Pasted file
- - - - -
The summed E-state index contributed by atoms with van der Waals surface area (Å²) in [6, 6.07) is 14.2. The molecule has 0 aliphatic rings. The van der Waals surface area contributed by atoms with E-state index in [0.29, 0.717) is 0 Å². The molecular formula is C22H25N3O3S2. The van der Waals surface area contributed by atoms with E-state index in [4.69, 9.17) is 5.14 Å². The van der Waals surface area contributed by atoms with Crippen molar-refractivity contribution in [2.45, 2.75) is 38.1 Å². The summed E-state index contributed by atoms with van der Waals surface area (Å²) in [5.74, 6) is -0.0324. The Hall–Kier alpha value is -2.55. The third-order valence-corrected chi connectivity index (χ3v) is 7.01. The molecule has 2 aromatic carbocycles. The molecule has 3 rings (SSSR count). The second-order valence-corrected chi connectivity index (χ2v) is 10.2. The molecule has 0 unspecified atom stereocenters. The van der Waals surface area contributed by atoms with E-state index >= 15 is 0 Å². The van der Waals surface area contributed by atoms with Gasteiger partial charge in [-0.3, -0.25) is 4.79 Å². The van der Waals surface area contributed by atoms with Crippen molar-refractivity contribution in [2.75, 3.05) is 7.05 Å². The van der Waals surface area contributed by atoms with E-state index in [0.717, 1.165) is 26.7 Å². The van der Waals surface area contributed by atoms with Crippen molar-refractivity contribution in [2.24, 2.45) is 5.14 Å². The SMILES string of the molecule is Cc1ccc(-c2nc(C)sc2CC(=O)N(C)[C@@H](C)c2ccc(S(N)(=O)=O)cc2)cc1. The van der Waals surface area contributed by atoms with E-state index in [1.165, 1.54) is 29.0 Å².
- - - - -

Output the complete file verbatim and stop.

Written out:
The summed E-state index contributed by atoms with van der Waals surface area (Å²) in [6, 6.07) is 14.2. The molecule has 0 aliphatic rings. The van der Waals surface area contributed by atoms with E-state index in [0.29, 0.717) is 0 Å². The molecular formula is C22H25N3O3S2. The van der Waals surface area contributed by atoms with E-state index in [4.69, 9.17) is 5.14 Å². The van der Waals surface area contributed by atoms with Crippen molar-refractivity contribution in [2.45, 2.75) is 38.1 Å². The summed E-state index contributed by atoms with van der Waals surface area (Å²) in [5.74, 6) is -0.0324. The Hall–Kier alpha value is -2.55. The third-order valence-corrected chi connectivity index (χ3v) is 7.01. The molecule has 2 aromatic carbocycles. The molecule has 3 rings (SSSR count). The second-order valence-corrected chi connectivity index (χ2v) is 10.2. The molecule has 0 unspecified atom stereocenters. The van der Waals surface area contributed by atoms with E-state index >= 15 is 0 Å². The van der Waals surface area contributed by atoms with Gasteiger partial charge in [-0.3, -0.25) is 4.79 Å². The van der Waals surface area contributed by atoms with Crippen molar-refractivity contribution in [2.75, 3.05) is 7.05 Å². The van der Waals surface area contributed by atoms with E-state index in [0.717, 1.165) is 26.7 Å². The van der Waals surface area contributed by atoms with Crippen molar-refractivity contribution in [2.24, 2.45) is 5.14 Å². The SMILES string of the molecule is Cc1ccc(-c2nc(C)sc2CC(=O)N(C)[C@@H](C)c2ccc(S(N)(=O)=O)cc2)cc1. The van der Waals surface area contributed by atoms with E-state index in [1.165, 1.54) is 29.0 Å².